There has been growing concern among many manufacturers about how the new Medical Device Regulation (MDR) will affect currently marketed devices, also known as “legacy devices”.
The incoming MDR, due to take effect in May 2020, will include classification changes for some medical devices, along with extended requirements for technical documentation and clinical data.
The European Commission’s (EC) Medical Device Co-ordination Group (MDCG) has, in a recent guidance document, clarified some issues on the validity of certificates issued under the old Medical Devices Directive (MDD), after May 2020. These legacy devices can be placed on the market under specific conditions outlined in the guidance, until their certificate expires or May 2024, whichever comes first.
The Notified Body (NB) which issued the certificate under the MDD, must remain designated as long as it maintains its surveillance activities. Therefore, the device manufacturer must have an agreement with their NB to ensure continuing surveillance, as long as the NB is willing to continue their activities under the new MDR.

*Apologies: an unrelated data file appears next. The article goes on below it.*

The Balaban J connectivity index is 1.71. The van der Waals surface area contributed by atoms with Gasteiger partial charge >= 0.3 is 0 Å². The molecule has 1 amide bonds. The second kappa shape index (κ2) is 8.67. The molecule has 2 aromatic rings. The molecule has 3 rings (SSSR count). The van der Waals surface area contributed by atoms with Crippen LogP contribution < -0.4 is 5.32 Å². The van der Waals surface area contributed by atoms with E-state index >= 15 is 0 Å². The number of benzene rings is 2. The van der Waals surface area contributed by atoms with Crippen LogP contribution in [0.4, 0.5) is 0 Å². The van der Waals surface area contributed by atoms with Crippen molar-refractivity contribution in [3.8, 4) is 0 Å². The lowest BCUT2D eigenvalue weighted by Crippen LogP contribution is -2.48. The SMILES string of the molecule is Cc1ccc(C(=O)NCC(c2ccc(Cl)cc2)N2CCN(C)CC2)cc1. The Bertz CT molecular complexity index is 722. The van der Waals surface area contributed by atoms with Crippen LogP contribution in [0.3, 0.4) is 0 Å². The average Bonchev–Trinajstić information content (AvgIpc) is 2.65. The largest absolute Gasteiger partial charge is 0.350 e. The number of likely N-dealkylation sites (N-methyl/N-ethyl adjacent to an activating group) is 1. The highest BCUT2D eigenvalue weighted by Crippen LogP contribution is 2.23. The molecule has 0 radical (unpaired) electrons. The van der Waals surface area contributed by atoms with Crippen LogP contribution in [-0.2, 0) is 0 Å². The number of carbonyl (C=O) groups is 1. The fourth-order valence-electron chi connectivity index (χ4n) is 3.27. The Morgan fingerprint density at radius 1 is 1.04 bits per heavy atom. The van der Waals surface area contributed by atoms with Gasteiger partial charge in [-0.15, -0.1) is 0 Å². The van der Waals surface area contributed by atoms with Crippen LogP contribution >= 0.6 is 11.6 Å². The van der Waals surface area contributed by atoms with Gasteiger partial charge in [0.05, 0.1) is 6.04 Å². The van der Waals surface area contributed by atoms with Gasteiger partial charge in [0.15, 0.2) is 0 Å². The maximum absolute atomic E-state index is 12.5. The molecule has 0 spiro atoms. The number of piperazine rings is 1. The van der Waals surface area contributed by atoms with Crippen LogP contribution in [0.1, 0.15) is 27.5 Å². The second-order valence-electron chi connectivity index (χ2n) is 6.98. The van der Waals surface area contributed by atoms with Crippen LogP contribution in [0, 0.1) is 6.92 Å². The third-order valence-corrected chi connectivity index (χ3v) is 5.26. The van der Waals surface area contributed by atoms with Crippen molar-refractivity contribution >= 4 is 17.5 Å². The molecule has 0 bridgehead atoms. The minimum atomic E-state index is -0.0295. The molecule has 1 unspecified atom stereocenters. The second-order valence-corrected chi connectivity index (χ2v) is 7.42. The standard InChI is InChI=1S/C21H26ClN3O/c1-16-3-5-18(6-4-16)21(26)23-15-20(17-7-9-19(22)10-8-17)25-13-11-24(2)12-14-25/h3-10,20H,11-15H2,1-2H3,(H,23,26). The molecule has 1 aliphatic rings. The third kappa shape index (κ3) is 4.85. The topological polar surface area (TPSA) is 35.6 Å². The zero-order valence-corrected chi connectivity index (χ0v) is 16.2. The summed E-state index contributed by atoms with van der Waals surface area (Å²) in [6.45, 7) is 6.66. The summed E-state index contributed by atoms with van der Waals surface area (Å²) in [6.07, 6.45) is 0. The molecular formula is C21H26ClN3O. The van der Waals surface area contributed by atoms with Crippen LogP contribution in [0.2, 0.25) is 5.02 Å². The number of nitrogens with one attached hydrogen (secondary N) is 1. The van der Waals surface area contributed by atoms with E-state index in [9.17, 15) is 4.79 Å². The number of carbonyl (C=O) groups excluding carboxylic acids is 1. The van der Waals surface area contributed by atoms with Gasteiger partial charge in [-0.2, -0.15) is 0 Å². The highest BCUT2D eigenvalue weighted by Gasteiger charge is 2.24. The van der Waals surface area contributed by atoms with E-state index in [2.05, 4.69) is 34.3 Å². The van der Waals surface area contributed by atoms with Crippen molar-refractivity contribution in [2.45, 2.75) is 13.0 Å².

However, there are some issues which have not been addressed in this guidance. Firstly, there is uncertainty over whether the MDD agreements with Turkey and Switzerland will remain in place. This means uncertain times for manufacturers using one of the seven NB’s based in these countries. Secondly, only 39 of the 56 NBs designated for the MDD, are seeking designation under the MDR. Therefore, future certification capabilities of 17 NBs are unclear, although it is likely that NB’s designated under MDR will remain active for the MDD as well.
Unless manufacturers have already certified their legacy devices under the MDR, it is recommended that they communicate effectively with their current NB to prepare their legacy files for an early transition to the MDR.
To access the full guidance, click here.